Practice has varied on how much RV pacing is considered a significant risk for ventricular dyssynchrony, observed Tung, an electrophysiologist and director of cardiovascular clinical research at his center.
A burden of 40% or higher, for example, has sometimes been taken as the critical threshold, based in large part on the DAVID trial, which was published 21 years ago. Heart failure patients with less than 40% RV pacing, he noted, had been thought less vulnerable.
But one lesson from BUDAPEST-CRT, Tung said, may be that "we need to be reducing the threshold, based on historical data, from 40% to 20%."
Wide QRS Intervals Required
Entry criteria, beyond HFrEF and RV pacing, included an LV ejection fraction 35% or lower, prior implantation with a non-CRT pacemaker or ICD, and a paced QRS interval of at least 150 ms — all on optimal HF medical therapy.
The trial randomly assigned 360 such patients in a 3 to 2 ratio to CRT-D upgrade or to receive or be maintained on an ICD. Those in the latter group who already had an ICD either kept their device without having a procedure or were given a CRT-D device with the CRT function deactivated, the report notes.
All patients who received a CRT-D device, regardless of their randomization, received a full complement of leads. Ultimately, about 19% of patients in the ICD group crossed over to CRT-D, accomplished by activation of their device's CRT function.
By intention-to-treat, however, 32.4% and 78.9% of the CRT-D and ICD groups, respectively, met the primary outcome over a median of 12.4 months, for an odds ratio (OR) of 0.11 (95% CI, 0.06 – 0.19; P < .001).
Rates for death from any cause or HF hospitalization were 10% for CRT-D and 32% for ICD, for a hazard ratio (HR) 0.27 (95% CI, 0.16 – 0.47; P < .001). The difference appeared to be driven by HF hospitalizations, HR 0.24 (95% CI, 0.13 – 0.43; P < .001).
Mean LV end-diastolic volume at 12 months was 39 mL lower in the CRT-D compared to ICD group, and their mean LV ejection fraction was almost 10 percentage points higher (P < .001 for both differences).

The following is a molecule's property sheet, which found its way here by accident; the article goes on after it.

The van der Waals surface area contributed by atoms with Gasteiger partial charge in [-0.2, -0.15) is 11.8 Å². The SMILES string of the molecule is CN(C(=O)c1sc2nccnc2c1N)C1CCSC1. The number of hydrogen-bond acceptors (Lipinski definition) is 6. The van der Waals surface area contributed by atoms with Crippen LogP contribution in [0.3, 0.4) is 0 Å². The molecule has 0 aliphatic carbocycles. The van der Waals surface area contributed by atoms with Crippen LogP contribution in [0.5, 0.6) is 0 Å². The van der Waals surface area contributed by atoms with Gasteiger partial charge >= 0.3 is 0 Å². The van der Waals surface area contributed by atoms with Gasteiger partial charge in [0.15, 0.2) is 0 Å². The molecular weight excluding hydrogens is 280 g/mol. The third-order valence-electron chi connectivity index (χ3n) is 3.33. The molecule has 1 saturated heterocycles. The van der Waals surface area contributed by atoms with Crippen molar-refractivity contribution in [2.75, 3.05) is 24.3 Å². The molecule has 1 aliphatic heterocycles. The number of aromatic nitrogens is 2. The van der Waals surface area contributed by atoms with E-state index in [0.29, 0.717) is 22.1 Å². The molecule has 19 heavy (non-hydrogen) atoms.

Only one patient in the CRT-D group, that is 0.5%, developed a major ventricular arrhythmia, compared to 14.5% of the ICD group, Merkely reported.
"This is a population that has not gotten a lot of attention," Tung said about HF patients with substantial RV pacing. One of the study's contributions is its demonstration that pacing-induced or pacing-exacerbated cardiomyopathy "is very real. That's an important message to the community. "
Merkely discloses holding research contracts with Abbott, AstraZeneca, Biotronik, Boehringer Ingelheim, Boston Scientific, Bristol-Myers Squibb, CSL Behring, Daiichi-Sankyo, Duke Clinical Research Institute, Eli Lilly, Medtronic, Novartis, Terumo, and Vifor Pharma; and consulting, receiving royalties from, or holding ownership or equity interest in Abbott, AstraZeneca, Biotronik, Boehringer Ingelheim, CSL Behring, Daiichi-Sankyo, Duke Clinical Research Institute, Medtronic, and Novartis. Linde discloses receiving honoraria for speaking from AstraZeneca, Bayer, Novartis, Vifor, Medtronic, Abbott, Boehringer Ingelheim, and Impulse Dynamics. Tung has previously disclosed receiving fees for speaking or serving on an advisory board for Abbott, Biotronik, Boston Scientific, and Medtronic; and receiving research grant support from Abbott.
European Society of Cardiology (ESC) Congress 2023: Hot Line 2. Presented August 26, 2023.
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Cite this: Impact of RV Pacing in Heart Failure, CRT Benefit Shown in BUDAPEST-CRT - Medscape - Aug 31, 2023.